Komjekejeke annual commemoration or King silamba commemoration is an annual event that is usually held in March at Komjekejeke culture site by the ndebele people of South Africa. Komjekejeke festival or King Silamba annual commemoration is the largest royal event among the Ndebele people of Ndebele Kingdom, South Africa held annually in the first week of March. It involves remembrance of King Silamba of Ndebele, honouring the life and deeds of ancestral kings who ruled the Ndebele Nation, as well as showcasing ndebele culture and dances. It is hosted at Komjekejeke heritage site by King Makhosoke II of Ndebele, attended by various royals in South Africa. A place declared a heritage site in 1998 by the National Heritage Council of South Africa. In the 1960s, the Group Areas Act evicted people from KoMjekejeke until 1979 when the last group of settlers were removed. Due to the separate development policy based on apartheid practice, KoMjekejeke was declared a white man’s area and black people were prohibited to buy property in this area. The King Silamba Trust was established in 1985 with a sole purpose of buying this area and developing it for cultural benefits for AmaNdebele.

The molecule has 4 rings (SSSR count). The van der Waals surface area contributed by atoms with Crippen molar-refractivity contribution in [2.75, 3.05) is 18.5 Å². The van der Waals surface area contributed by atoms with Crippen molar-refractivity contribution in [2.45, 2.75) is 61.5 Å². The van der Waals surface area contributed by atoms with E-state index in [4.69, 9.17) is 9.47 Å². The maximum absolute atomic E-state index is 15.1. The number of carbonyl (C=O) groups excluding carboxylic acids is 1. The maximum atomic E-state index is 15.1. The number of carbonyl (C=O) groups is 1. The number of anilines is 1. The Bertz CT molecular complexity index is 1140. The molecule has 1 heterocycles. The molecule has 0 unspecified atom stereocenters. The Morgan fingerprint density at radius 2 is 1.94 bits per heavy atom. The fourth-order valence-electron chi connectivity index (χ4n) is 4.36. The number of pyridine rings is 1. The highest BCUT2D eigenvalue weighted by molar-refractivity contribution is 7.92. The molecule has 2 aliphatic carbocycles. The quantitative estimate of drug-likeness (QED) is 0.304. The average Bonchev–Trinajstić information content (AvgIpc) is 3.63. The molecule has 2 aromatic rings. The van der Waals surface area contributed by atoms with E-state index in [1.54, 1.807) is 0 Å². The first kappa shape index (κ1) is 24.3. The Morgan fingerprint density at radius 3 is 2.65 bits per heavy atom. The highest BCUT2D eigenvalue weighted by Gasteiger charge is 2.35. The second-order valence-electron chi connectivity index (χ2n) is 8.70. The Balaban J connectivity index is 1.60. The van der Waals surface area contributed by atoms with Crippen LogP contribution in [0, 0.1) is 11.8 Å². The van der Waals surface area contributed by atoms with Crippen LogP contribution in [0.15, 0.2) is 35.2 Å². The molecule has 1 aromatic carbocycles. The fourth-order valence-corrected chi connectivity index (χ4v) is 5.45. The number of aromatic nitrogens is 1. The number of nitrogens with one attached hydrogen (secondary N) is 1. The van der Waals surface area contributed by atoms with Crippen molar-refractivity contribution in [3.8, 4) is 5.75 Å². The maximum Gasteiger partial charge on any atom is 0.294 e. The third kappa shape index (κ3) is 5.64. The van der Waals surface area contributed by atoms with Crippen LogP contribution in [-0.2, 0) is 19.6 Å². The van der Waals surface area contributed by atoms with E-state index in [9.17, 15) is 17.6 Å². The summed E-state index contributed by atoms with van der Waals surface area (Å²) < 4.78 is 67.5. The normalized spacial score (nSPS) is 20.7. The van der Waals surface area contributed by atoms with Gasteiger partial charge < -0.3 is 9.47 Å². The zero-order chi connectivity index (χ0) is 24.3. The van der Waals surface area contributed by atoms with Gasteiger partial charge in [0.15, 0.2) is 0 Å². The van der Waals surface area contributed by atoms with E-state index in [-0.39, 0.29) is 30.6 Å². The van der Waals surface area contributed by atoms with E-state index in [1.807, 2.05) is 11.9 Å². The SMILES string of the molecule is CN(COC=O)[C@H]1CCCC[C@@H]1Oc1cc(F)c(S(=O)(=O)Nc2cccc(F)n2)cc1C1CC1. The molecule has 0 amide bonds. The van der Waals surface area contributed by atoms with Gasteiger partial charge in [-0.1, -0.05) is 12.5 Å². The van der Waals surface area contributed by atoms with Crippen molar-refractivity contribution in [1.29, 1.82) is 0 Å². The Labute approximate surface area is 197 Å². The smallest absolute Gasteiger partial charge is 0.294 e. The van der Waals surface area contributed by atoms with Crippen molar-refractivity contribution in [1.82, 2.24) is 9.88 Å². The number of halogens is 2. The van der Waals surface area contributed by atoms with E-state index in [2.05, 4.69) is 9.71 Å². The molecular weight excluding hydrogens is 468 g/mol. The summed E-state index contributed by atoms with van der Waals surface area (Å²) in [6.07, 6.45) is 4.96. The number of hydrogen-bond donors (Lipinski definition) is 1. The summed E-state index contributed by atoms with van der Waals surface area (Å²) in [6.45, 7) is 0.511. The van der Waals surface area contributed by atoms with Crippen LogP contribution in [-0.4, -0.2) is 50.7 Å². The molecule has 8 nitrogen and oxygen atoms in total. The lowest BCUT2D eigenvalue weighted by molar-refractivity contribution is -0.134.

This year numerous royals from various kingdoms of South Africa were in attendance.